After I arrived home I set the caddy by the door to remind me to take it to work the next day.  Several hours later I had a SHAZAM moment when I realized what I wanted to do with my caddy: make a caddy monster!  It had a fun monster-head shape and a “monster mouth” already built-in!  I also still have plenty of leftover fake fur from other various projects.  And googly eyes too.  And a hot glue gun.  And scissors.

To succinctly go over the supplies needed again:

  • A boring supply caddy
  • Fake fur
  • Googly eyes
  • Scissors
  • Hot glue gun/glue

And that’s all!  I trimmed the fur to fit along the bottom of the caddy, and then I left about half an inch of extra fur over the top to fold the fur over and give it a better-looking, easier-to-do finish.  I used three separate pieces of fur: one for the largest portion of the head, one for the “upper lip” and one for the “mouth.”  I glued the fur around the solid borders of the caddy.  Then I sliced tabs into the fur at the top to make it go smoothly around the curved lines, and glued those down.

I then trimmed the fur down where I wanted the eyes and hot glued them on.  I had some leftover red fur and I trimmed that down into a tongue-shape and glued that on too in the little notch in the mouth.  So he looked like this:

Within minutes of completing this super-simple/fast craft (my favorite kind), I decided that I hated the tongue.  It looked rather bizarre.  So I ripped it off.  I may eventually try a different mouth set-up using card stock for teeth or red felt for a tongue, but for one reason or the other I did not like the look of the tongue I’d created.

I still wasn’t completely happy with it, but couldn’t put my finger on why.  It wasn’t until I woke up the next morning that I had a flash realization: I didn’t like how low the eyeballs sat – they’re too tough to see!  So I got back out my hot glue gun and my bag of googly eyes and made one more addition:

MUCH better!

So I took Mr. Caddy Monster (I shall call him George) to work today and had the best time rearranging items on my desk and bringing some items out of drawers and within reach of my seat.  My teammates squeed and enjoyed how soft he is.  Then my boss came over from the Main Library and we were chatting when she suddenly stopped mid-sentence and said “what the heck is that?”

“That’s my George!”

Library Birthday Party

Last month our Children’s Library had its One Year Anniversary.  Instead of calling it an anniversary, we re-branded it as a Birthday – and we were going to have a Birthday Party!  We would read a special story I wrote about how we discovered a “library dragon” living on our property (which has lead us into a Dragon-naming contest), sing Happy Birthday to the library, have cake pops from a local bakery, and more.

So my team and I went nuts decorating the windows as the first layer of decor – using it to advertise the event as well as starting to create a buzz.  We used nothing but basic copier paper, and construction paper to make everything in the windows (the balloons were a fun touch since they wouldn’t deflate and begin looking depressed).  The second layer would happen the night before the party – we’d go nuts with streamers made from cheap scrapbooking paper and two balloon chandeliers.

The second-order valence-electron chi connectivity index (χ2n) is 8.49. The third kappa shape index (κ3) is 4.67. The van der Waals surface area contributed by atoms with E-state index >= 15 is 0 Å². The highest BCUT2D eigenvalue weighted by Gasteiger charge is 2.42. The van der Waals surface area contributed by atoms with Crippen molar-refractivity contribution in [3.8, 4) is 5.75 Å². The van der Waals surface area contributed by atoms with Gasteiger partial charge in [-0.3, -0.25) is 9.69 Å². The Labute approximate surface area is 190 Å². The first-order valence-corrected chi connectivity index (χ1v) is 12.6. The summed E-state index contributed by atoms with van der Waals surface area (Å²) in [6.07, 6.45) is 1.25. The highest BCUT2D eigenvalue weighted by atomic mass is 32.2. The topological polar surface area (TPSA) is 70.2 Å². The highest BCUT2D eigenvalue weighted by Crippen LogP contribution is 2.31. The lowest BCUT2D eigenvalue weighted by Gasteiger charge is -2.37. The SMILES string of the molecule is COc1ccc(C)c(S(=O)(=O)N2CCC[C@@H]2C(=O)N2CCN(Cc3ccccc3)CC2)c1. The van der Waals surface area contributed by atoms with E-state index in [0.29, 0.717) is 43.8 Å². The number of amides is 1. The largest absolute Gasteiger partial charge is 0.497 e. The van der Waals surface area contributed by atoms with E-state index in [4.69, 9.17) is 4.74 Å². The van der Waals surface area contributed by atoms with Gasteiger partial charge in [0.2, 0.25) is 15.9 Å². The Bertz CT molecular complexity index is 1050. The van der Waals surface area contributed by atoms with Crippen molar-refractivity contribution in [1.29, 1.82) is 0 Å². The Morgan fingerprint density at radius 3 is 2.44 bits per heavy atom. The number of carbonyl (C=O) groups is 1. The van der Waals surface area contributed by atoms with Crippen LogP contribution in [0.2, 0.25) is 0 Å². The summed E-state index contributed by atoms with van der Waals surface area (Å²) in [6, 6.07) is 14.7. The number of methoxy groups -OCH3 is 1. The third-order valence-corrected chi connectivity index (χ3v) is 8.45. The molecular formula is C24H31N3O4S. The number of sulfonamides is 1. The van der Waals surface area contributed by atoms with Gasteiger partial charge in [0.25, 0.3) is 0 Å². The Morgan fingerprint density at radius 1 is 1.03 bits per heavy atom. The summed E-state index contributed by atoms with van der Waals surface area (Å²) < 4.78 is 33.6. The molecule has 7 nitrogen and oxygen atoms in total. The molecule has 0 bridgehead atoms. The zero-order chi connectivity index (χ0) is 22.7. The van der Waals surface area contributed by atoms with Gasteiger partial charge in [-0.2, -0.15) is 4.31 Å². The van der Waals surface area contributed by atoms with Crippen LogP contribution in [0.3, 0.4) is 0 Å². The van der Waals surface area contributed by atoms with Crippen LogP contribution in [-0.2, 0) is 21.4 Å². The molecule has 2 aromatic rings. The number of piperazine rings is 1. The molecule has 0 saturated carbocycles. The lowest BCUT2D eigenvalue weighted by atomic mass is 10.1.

The event invitations flew out the door and we had lots of questions and excitement about it.  Cut to a few weeks later with Mother Nature laughing at us: we had that huge blizzard come through on the day of (and the day after – when it was rescheduled) the scheduled Party.  We were closed those two days – a Thursday and Friday.  So our big event was postponed for five days.  We were all sad about that since we know that it affected the turnout, but we still had fun (and we got to keep up the cheery decorations for almost an extra week).

I thought I could share highlights of the decor since we made sure that it was easy and cheap.  I learned how to make those zig-zag streamers from Oh Happy Day.  They’re so very easy and quick – especially when you stack several sheets of paper and cut them all at once.  I also am glad that we used paper that wasn’t colored/patterned on both sides since our library is colorful enough: the white really stood out.  The one note that I’d share on them are that they’re heavier than they look – so be sure to secure them well.  We also trimmed them quite a bit to loosen the weight as well as not make it such an obstacle course for the adults to navigate when using the library.

I used this tutorial to help build the balloon chandeliers.  I wish that I had more variety in the balloon sizes/shapes to create a more interesting chandelier.  I made them way too long, so all I did was use extra curling ribbon to help shorten the length – sort of jumbling the balloons more and…I don’t think that I can fully explain it.  But it just took some extra ribbon – it was rather intuitive for me (and I hate heights, so I was fixing it on a ladder with my eyes somewhat closed – thus making it more difficult to describe).